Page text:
Something is missing, right? Yup. The “forevermore” tag typically found at the end. That’s because Sinister Forces came along to mess up this shiny, happy arrangement. No one knows exactly why. Like rust and evolution, it just happened. Under normal circumstances, I studiously avoid the idiot box, so it has taken me longer to notice it. Just the other night, as a matter of fact, while I was perusing a copy of Maxim magazine. As I scanned the interview with Brooke Burke, searching for insights into the acting craft of this noted thespian, I heard the chorus from the Who’s classic “Who Are You” kick in. I glanced at my TV, expecting to see a documentary about the world’s greatest rock n’ roll band. Dumbass me.

Instead, I saw the mere opening credits of “CSI”. “C-frigging-SI”? The searing vocals of Roger Daltrey, the stampeding drums of Keith Moon, the pulsating bass of John Entwistle and the fiery guitar of rock genius Pete Townshend—reduced to a paltry TV theme song? For a show about pseudo-cops solving mysteries by chopping up dead people? What the phawk!

Then I remembered the drugs. I had been seeing and hearing interesting things lately. Like the time Heather Locklear crawled out of a “T.J. Hooker” episode, sat next to me in bed and. . .well, that’s another story. I chalked it up to an audio hallucination and returned to Maxim.

But it happened again. “Baba O’Reilly” used as the theme for “CSI: New York”. And again. “Pinball Wizard” used to sell Saabs. And again. A neutered Sir Mix-a-Lot’s “Baby’s Got Back” pimping for Target’s Back to School sale. AAAARRRGGGHHH! Mommy, Mommy! Some bad men stole my music!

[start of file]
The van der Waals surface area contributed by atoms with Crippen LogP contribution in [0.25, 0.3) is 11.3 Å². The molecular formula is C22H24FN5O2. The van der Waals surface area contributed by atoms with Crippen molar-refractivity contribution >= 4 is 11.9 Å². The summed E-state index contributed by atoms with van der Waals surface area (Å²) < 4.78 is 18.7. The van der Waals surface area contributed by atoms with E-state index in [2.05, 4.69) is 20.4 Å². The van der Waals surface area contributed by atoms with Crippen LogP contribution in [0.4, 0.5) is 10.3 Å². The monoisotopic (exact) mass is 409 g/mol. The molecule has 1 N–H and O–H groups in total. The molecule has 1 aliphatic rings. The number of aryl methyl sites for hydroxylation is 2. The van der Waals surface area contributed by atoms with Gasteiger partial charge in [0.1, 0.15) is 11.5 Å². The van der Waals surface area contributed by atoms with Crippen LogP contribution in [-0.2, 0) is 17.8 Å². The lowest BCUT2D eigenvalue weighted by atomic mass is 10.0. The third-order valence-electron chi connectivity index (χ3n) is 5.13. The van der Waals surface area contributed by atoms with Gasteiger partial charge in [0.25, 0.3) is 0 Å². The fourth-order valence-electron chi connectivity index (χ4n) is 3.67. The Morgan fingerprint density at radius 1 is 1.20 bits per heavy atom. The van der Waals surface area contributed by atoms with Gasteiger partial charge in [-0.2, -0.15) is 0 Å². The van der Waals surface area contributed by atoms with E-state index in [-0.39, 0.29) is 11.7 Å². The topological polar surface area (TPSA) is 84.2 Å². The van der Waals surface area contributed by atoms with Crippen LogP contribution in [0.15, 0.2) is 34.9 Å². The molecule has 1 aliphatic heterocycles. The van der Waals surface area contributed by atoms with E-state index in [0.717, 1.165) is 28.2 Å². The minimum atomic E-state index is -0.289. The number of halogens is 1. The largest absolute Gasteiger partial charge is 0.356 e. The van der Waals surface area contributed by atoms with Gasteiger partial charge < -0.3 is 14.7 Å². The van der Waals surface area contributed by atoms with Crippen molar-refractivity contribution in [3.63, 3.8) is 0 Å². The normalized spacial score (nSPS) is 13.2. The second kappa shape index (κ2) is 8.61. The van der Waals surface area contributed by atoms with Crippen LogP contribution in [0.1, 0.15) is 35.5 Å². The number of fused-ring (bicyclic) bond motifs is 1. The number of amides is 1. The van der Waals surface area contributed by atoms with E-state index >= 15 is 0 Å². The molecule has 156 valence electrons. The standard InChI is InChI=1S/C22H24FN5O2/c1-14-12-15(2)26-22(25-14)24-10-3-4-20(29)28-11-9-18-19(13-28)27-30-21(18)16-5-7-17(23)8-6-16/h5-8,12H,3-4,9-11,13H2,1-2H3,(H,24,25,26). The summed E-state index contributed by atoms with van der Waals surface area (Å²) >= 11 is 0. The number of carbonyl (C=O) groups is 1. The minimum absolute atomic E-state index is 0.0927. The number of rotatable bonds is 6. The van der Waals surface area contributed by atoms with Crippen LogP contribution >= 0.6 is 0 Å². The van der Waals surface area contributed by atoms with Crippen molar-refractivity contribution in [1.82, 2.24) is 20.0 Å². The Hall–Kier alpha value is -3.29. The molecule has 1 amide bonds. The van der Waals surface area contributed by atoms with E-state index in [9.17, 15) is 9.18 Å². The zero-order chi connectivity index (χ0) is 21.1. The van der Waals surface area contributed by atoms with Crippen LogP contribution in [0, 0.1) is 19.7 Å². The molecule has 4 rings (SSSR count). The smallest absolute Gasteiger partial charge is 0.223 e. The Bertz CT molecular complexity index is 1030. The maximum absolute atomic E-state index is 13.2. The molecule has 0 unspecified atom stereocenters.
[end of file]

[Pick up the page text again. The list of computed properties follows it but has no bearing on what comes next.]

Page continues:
Years ago, some lameass record club I didn’t join had a slogan. “Music: the Soundtrack To Your Life.” Truer words were never spoken by a corporate entity trying to glom onto your Visa card. When you hear a familiar song, you should think of the subjects explored in the song’s lyrics. You should recall where you were, who you were with, and when you first heard the song. That’s what makes music a universally potent force. A 3-minute song can be a time capsule of thoughts, impressions and feelings.

Of course, commercial jingles and TV theme songs don’t quite measure up, artistically, to classic rock songs. But they can perform the same function. Years after the product or show has disappeared from the shelves or airwaves, that certain combination of notes and words can conjure up a long-gone place or face from the past. They become personal as well as cultural touchstones.